‘Profoundly honest, unflinching in examining her own history as a thinker and clinician, Ingrid Pedroni challenges us to see where we have been and where we have failed, each of us.’
Donna Orange, from the Foreword
Ingrid Pedroni is multicultural to her core. Fully fluent in German, Italian, and English, she took that multilingual outlook to the varied world of psychoanalysis. Beginning her journey with a Jungian analysis, she later read The Restoration of the Self by Heinz Kohut and discovered a theoretical and clinical framework consistent with her Jungian experience. Thus began her engagement with different theoretical dimensions and clinical settings. Beyond Fragmentation is a masterly overview of the result of her open-minded exploration of not only traditional and contemporary psychoanalytic schools of thought, but also systemic family therapy, plus modern anthropology, theatre, and literature.
Part I explores the integration of different theoretical and clinical models, with special reference to self psychology and relational psychoanalysis. Part II outlines significant areas of experience that build the sense of self and how it is represented in intra-psychic and inter-relational dimensions. Part III focuses on couple and family relations, their evolution over time, and how they represent an essential part of the self. The final part deals with the treatment of cultural diversity, the universality of attachment bonds, and the extreme specificity of their cultural expression. Throughout the book are clinical and theoretical concepts derived from authors such as Adler, Jung, Rank, Fromm, Ferenczi, Klein, Winnicott, Loewald, Bowlby, Bion, and, of course, Freud.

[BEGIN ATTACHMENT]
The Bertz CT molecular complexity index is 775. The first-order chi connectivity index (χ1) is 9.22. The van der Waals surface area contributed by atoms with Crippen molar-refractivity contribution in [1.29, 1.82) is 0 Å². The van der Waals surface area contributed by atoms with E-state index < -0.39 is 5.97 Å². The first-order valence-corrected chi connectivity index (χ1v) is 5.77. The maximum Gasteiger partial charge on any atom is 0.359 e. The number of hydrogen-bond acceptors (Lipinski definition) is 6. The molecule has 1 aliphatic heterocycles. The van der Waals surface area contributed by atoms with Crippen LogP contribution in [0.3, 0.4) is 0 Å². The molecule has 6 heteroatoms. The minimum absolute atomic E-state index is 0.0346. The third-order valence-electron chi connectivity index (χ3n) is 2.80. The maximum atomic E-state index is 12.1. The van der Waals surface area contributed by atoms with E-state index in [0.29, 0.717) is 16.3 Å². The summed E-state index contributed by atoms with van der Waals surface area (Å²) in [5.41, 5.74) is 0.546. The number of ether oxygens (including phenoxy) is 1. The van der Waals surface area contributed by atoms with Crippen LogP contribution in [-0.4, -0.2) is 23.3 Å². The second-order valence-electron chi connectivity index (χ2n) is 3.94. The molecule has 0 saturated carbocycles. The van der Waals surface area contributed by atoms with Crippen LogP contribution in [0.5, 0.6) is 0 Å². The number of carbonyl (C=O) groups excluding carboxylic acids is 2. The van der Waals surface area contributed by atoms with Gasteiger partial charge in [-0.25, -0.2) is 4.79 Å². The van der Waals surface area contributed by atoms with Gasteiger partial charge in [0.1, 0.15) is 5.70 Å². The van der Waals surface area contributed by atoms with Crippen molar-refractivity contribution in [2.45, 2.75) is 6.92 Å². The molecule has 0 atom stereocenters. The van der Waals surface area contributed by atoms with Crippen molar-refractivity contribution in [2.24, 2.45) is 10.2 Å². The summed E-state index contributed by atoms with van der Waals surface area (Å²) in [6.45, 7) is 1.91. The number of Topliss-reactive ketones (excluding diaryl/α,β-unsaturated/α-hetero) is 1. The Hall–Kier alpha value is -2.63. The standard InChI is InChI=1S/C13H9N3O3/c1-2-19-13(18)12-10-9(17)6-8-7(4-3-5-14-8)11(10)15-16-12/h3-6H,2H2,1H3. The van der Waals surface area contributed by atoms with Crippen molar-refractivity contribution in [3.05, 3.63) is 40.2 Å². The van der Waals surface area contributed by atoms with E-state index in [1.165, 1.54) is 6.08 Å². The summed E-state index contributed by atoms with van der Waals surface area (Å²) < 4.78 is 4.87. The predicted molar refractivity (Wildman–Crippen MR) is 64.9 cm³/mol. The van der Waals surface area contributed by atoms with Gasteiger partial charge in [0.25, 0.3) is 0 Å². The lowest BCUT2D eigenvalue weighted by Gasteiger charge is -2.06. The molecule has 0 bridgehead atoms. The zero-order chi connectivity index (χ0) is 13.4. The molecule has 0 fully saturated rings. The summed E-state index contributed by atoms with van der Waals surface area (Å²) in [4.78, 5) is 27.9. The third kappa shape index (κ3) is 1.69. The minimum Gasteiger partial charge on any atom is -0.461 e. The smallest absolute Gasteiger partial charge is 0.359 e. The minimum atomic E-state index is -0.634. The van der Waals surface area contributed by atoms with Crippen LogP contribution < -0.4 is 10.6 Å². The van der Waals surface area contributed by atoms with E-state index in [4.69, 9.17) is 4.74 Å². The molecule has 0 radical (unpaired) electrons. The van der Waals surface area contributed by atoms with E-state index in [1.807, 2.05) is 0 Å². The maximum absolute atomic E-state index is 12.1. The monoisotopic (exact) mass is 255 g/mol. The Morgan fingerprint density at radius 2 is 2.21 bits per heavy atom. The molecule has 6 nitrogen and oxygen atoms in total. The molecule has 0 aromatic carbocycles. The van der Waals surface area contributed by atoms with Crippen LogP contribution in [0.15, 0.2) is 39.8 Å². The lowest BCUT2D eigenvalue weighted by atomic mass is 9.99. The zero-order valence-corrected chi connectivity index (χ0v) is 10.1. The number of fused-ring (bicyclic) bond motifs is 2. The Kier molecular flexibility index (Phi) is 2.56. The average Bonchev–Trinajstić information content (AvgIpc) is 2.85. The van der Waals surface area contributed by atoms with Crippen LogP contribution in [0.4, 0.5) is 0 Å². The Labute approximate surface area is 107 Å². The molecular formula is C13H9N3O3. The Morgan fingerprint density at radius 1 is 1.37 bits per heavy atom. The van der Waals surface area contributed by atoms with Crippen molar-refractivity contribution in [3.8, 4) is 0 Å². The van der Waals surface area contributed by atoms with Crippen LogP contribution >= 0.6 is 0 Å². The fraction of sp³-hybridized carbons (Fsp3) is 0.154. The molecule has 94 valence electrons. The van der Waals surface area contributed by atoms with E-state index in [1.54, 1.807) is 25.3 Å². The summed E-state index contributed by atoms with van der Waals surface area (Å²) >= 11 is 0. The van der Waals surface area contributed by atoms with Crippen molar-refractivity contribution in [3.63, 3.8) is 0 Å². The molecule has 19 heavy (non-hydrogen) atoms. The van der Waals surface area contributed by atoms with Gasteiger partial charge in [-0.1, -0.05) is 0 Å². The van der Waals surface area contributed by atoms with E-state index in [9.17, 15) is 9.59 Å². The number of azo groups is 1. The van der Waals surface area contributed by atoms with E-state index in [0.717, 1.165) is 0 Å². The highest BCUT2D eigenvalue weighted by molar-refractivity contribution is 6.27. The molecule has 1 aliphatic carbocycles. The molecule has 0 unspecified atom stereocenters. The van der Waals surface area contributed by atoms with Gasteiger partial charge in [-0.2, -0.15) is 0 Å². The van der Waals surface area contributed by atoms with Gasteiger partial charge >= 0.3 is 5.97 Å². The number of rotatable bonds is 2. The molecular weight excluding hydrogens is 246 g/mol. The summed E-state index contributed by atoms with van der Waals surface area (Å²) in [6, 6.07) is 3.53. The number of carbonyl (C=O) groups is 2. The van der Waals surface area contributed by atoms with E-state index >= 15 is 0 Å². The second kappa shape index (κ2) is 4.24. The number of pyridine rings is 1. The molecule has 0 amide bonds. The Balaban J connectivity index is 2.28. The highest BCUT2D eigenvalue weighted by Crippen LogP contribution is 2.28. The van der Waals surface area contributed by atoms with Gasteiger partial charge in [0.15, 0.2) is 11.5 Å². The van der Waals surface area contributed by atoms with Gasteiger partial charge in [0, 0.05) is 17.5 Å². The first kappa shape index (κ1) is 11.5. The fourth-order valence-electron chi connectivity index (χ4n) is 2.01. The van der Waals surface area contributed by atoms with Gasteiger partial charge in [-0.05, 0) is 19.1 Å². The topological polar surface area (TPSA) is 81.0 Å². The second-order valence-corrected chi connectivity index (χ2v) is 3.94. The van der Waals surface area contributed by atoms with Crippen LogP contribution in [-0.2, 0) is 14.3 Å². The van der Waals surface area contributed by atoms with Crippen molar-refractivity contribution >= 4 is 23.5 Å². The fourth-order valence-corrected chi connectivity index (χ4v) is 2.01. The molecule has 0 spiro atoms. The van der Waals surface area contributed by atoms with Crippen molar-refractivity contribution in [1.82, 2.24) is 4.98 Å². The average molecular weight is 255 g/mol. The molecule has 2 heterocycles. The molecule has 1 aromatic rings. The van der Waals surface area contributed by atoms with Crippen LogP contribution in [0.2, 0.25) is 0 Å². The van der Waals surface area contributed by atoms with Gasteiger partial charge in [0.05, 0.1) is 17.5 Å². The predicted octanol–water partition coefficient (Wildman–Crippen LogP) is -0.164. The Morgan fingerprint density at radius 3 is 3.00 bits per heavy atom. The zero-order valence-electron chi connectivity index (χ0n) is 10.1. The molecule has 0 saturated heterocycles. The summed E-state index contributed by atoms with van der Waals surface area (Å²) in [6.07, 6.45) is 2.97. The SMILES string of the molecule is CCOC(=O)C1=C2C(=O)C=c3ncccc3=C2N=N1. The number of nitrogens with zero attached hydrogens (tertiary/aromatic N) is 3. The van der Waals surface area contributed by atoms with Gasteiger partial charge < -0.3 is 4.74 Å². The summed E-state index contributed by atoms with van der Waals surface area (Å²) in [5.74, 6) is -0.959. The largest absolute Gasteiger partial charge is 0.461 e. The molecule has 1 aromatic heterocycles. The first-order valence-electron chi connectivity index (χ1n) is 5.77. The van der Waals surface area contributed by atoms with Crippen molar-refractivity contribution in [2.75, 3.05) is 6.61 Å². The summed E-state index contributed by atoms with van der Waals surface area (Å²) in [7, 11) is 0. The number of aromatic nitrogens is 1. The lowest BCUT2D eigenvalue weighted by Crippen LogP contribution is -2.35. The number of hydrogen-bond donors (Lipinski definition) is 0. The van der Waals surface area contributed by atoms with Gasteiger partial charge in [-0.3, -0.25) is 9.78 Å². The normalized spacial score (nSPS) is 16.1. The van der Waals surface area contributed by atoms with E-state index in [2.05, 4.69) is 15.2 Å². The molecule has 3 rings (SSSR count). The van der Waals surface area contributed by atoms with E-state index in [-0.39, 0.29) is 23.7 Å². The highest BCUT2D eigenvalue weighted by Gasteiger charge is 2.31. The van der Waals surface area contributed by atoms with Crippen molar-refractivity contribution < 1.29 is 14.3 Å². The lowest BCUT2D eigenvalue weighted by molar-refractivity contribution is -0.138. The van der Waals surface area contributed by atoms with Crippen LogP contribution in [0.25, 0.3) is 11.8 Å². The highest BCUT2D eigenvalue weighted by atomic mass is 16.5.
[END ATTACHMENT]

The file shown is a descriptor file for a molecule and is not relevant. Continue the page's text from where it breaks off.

The clinical examples illustrate how it is possible to weave together the various threads of theoretical thinking and clinical practice not only in the many diversified psychoanalytic schools, but also in the larger field of the psychotherapies. The varied themes covered include gender, couple relations, family therapy, spirituality, cultural diversity and integration, migration, transcultural psychotherapy, and collective trauma. This book is essential reading for trainee and practising clinicians, and may well help them to find their own integration of therapeutic experiences. Professionals active in social, educational, and psychological fields will also find much useful and engaging information to help them in their work.